Storm weakens, still a hazardous commute
With its track shifting further overnight, a once-feared storm dropped less snow than originally forecast but still managed to hit South Jersey with up to six inches, and prompt officials to close schools in Philadelphia and elsewhere.
The City of Philadelphia lifted its snow emergency, in place since Sunday night, at 11 a.m. A state of emergency remains in effect in New Jersey.
Snow forecast / totals
Most places in the region saw a couple inches of snow, with some parts of South Jersey and the Shore getting six or more inches
Philadelphia International Airport recorded 3.4 inches.
In Atlantic County, 7 inches fell in Ventnor City and 6 inches in both Galloway Township and Mays Landing.
Manahawkin, along the Shore in Ocean County, hit 6.1 inches, and Surf City, Toms River and Lanoka Harbor all had 4.5 or more inches.
Other high totals in the Philadelphia region included 5.5 inches in Pitman, Gloucester County and 4.7 inches in Haddon Heights, Camden County.
Prior to this storm, the Philadelphia area had already seen 59.5 inches of snow for the winter. So far, that puts it in third place for most snow in a winter stretching back 130 years. We would need to see about six inches of snow, including today, to overtake the total from the current second place winter of 1995-96. The winter of 2009-10 still stands as the undisputed worse, with 78.7 inches of snow.
A tractor trailer jackknifed shortly before 5 a.m., causing fuel to spill, along I-95 in South Philadelphia, in the northbound lanes near Washington Ave. That was causing problems, though it was not clear if weather was a factor. Lanes reopened around 6:30 a.m.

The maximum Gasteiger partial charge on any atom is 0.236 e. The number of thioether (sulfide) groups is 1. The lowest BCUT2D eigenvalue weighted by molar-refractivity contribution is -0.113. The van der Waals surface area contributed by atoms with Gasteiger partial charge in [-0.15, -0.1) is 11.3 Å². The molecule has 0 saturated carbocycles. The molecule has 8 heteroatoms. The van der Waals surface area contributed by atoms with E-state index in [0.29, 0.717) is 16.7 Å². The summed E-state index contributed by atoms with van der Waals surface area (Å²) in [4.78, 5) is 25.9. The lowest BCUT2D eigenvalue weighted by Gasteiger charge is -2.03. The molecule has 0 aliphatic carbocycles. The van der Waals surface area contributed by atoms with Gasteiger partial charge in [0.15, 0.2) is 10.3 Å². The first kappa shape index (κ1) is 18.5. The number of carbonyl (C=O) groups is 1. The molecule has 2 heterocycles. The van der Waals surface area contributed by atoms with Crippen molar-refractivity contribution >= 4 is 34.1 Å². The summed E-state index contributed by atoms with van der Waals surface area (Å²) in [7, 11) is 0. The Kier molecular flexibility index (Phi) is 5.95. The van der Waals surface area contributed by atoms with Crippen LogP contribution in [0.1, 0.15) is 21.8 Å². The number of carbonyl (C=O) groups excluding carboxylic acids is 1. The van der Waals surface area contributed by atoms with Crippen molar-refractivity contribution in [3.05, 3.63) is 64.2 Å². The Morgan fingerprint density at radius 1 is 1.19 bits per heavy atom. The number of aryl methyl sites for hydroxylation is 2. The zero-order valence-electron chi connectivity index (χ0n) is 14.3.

Though the snow amounts might not have been as first predicted, roads and sidewalks were slippery nonetheless. Even sidewalks cleared in Center City retained a sheen of ice.
New Jersey State Police said troopers had responded to 88 crashes in its patrol areas by late morning.
Speed limits on a number of highways in the Philadelphia region were reduced to 45 mph for the morning, but normal speed limits were restored for all roads except I-95 aroundnoon.
Speed limits on the Benjamin Franklin, Walt Whitman, Commodore Barry and Betsy Ross bridges were reduced to 25 mph.
Many SEPTA buses are being detoured. The Norristown High Speed Line is running every 15 to 20 minutes. There is no A or B service on the Market-Frankford Line; all trains will make all stops.
PATCO is operating on a snow schedule, with trains operating every 10 to 15 minutes.
Hundreds of flights -- about one-third of the day's total -- into and out of Philadelphia International Airport are canceled or delayed, according to the flight-tracking website FlightAware.
The airport said most of those flights were scheduled for this morning, and normal operations were expected to resume around noon.
All Philadelphia public and parochial schools are closed. Many schools in the Philadelphia suburbs and South Jersey, such as Camden and Cherry Hill, also canceled classes.
Some area colleges, including Temple University, the University of Pennsylvania, Rowan University and Drexel University, were operating on delayed schedules.
Government offices in Philadelphia, as well as in Burlington, Chester, Delaware and Montgomery counties, are opening two hours late.
Government facilities in Atlantic and Camden counties are closed.
Philadelphia courts are closed and Monday trash pick-up is suspended. Philadelphia residents with Monday garbage collection should hold their trash until next Monday.
Check back for details on the storm as they develop.